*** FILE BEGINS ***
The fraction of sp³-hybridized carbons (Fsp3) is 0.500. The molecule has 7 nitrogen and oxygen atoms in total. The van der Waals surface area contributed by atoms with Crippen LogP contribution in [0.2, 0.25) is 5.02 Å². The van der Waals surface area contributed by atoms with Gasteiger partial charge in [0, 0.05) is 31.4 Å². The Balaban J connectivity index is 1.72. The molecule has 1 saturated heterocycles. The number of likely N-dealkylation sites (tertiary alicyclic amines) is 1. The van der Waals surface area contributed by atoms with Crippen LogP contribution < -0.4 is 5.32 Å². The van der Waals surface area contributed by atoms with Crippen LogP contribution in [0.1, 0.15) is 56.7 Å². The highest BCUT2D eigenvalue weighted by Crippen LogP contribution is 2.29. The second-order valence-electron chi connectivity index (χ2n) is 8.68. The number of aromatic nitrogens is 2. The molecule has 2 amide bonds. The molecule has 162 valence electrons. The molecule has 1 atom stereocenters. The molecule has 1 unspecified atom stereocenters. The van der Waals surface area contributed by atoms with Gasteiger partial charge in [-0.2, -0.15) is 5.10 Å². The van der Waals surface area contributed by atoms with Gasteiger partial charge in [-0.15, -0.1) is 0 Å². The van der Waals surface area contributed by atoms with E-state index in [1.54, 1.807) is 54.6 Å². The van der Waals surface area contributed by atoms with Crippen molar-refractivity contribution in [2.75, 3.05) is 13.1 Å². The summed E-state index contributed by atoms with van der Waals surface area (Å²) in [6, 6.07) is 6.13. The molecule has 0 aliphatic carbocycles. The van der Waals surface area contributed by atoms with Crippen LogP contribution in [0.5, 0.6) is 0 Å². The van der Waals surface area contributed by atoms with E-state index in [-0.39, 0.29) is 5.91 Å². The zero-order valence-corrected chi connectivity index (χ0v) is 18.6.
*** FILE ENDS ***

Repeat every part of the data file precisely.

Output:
The fraction of sp³-hybridized carbons (Fsp3) is 0.500. The molecule has 7 nitrogen and oxygen atoms in total. The van der Waals surface area contributed by atoms with Crippen LogP contribution in [0.2, 0.25) is 5.02 Å². The van der Waals surface area contributed by atoms with Gasteiger partial charge in [0, 0.05) is 31.4 Å². The Balaban J connectivity index is 1.72. The molecule has 1 saturated heterocycles. The number of likely N-dealkylation sites (tertiary alicyclic amines) is 1. The van der Waals surface area contributed by atoms with Crippen LogP contribution < -0.4 is 5.32 Å². The van der Waals surface area contributed by atoms with Crippen LogP contribution in [0.1, 0.15) is 56.7 Å². The highest BCUT2D eigenvalue weighted by Crippen LogP contribution is 2.29. The second-order valence-electron chi connectivity index (χ2n) is 8.68. The number of aromatic nitrogens is 2. The molecule has 2 amide bonds. The molecule has 162 valence electrons. The molecule has 1 atom stereocenters. The molecule has 1 unspecified atom stereocenters. The van der Waals surface area contributed by atoms with Gasteiger partial charge in [-0.2, -0.15) is 5.10 Å². The van der Waals surface area contributed by atoms with Gasteiger partial charge in [-0.15, -0.1) is 0 Å². The van der Waals surface area contributed by atoms with E-state index in [1.54, 1.807) is 54.6 Å². The van der Waals surface area contributed by atoms with Crippen molar-refractivity contribution in [2.75, 3.05) is 13.1 Å². The summed E-state index contributed by atoms with van der Waals surface area (Å²) in [6, 6.07) is 6.13. The molecule has 0 aliphatic carbocycles. The van der Waals surface area contributed by atoms with Crippen LogP contribution in [0.5, 0.6) is 0 Å². The van der Waals surface area contributed by atoms with E-state index in [-0.39, 0.29) is 5.91 Å². The zero-order valence-corrected chi connectivity index (χ0v) is 18.6.